- How research about alcohol is often twisted and taken out of context
Word-for-word examples of what to say to your teen
1. Start a new kind of conversation about alcohol (1 of 2):
“Hey you know what, you’re probably getting to an age where people might invite you to drink, might have happened already, I don’t know. But I know one thing, that I never really knew what I was drinking. I know I drink today but I’ll admit to you I probably know more about the side effects of Advil than the side effects of my glass of wine. So I’m making a commitment to get really curious for my own behavior about education. If you’re curious too that’s great we can talk about it, but I just wanted to let you know that that’s what I’m doing.”-Annie Grace
2. Start a new kind of conversation about alcohol: (2 of 2):(Members Only)
2. Start a new kind of conversation about alcohol: (2 of 2):
“Hey I heard this podcast and I read some articles and I’ve really been starting to think about all the alcohol that we drink, how it affects our health and you know I don’t know what I want to do yet, but I want to do something, maybe make some changes in what we’re doing and get really conscious about it because it’s a powerful substance.”-Andy Earle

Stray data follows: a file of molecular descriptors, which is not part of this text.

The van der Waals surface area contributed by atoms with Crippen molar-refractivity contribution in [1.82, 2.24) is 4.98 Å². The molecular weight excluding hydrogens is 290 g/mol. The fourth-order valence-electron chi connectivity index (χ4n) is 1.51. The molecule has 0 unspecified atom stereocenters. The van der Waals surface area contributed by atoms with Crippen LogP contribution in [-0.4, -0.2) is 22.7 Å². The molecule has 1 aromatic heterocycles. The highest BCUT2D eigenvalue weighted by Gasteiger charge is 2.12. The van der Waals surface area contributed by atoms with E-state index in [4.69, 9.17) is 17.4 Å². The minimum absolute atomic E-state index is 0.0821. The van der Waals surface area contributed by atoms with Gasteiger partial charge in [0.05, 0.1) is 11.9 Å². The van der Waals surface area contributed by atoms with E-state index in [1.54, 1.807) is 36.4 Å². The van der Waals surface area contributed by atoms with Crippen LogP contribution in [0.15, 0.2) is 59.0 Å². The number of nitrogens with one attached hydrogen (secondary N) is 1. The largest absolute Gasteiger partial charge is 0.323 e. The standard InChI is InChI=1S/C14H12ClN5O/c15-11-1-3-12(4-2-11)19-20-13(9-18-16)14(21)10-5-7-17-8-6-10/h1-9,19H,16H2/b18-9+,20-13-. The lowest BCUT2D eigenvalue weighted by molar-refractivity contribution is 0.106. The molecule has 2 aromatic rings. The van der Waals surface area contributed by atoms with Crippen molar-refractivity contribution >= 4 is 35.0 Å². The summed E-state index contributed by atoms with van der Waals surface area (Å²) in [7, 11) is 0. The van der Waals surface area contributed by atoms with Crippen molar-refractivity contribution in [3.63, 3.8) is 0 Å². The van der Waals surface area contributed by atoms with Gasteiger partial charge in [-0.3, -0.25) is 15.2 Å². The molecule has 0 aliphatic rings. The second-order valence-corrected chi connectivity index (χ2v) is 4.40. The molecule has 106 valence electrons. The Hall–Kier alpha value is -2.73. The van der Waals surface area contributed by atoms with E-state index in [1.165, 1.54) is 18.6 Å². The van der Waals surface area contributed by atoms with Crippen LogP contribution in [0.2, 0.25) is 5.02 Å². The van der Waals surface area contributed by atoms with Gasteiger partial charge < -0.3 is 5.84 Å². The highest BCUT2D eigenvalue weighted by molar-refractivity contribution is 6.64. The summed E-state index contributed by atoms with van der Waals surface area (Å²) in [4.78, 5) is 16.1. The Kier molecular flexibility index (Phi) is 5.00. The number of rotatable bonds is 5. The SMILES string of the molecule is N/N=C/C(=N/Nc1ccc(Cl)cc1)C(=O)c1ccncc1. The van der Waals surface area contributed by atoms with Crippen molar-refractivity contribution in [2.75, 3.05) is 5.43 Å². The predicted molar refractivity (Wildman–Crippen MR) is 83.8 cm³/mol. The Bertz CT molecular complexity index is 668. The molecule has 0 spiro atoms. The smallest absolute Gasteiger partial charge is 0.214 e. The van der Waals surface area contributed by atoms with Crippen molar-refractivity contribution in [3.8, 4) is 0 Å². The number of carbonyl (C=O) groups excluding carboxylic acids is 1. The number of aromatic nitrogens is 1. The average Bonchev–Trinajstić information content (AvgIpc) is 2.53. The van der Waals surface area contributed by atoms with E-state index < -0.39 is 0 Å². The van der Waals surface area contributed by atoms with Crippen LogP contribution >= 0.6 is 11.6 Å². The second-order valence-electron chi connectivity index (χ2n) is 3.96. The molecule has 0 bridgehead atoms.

Step-by-step guides for applying the ideas from this interview
1. Share The First Time You DrankBy the time teens hit college, around 75% of them have tried alcohol. The number typically only increases after Freshman year. In her quest to uncover the truth about alcohol, Annie Grace spent time reflecting on the first time she drank and surveyed others about their first time trying alcohol. What she found out was perhaps unsurprising: most adults recalled hating their first sips. (This might not be true for everyone, particularly those whose first drink was a sugary mixed drink!)